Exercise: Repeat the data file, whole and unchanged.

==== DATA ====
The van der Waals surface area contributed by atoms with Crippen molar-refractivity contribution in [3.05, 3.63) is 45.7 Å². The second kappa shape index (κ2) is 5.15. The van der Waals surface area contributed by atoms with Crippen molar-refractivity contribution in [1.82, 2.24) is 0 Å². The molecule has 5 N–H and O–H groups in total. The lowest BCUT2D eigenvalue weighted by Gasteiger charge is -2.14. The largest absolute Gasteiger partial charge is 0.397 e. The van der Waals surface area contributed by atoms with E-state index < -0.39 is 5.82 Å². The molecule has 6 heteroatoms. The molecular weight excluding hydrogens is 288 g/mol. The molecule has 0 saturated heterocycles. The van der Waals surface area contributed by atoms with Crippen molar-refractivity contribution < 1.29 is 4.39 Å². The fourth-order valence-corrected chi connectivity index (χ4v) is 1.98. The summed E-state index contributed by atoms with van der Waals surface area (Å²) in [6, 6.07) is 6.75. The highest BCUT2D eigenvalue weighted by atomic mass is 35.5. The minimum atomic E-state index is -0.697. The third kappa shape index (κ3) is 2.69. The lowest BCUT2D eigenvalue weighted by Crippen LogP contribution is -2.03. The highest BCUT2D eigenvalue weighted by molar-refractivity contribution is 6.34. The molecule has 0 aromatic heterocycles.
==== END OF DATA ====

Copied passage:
The van der Waals surface area contributed by atoms with Crippen molar-refractivity contribution in [3.05, 3.63) is 45.7 Å². The second kappa shape index (κ2) is 5.15. The van der Waals surface area contributed by atoms with Crippen molar-refractivity contribution in [1.82, 2.24) is 0 Å². The molecule has 5 N–H and O–H groups in total. The lowest BCUT2D eigenvalue weighted by Gasteiger charge is -2.14. The largest absolute Gasteiger partial charge is 0.397 e. The van der Waals surface area contributed by atoms with E-state index < -0.39 is 5.82 Å². The molecule has 6 heteroatoms. The molecular weight excluding hydrogens is 288 g/mol. The molecule has 0 saturated heterocycles. The van der Waals surface area contributed by atoms with Crippen molar-refractivity contribution < 1.29 is 4.39 Å². The fourth-order valence-corrected chi connectivity index (χ4v) is 1.98. The summed E-state index contributed by atoms with van der Waals surface area (Å²) in [6, 6.07) is 6.75. The highest BCUT2D eigenvalue weighted by atomic mass is 35.5. The minimum atomic E-state index is -0.697. The third kappa shape index (κ3) is 2.69. The lowest BCUT2D eigenvalue weighted by Crippen LogP contribution is -2.03. The highest BCUT2D eigenvalue weighted by molar-refractivity contribution is 6.34. The molecule has 0 aromatic heterocycles.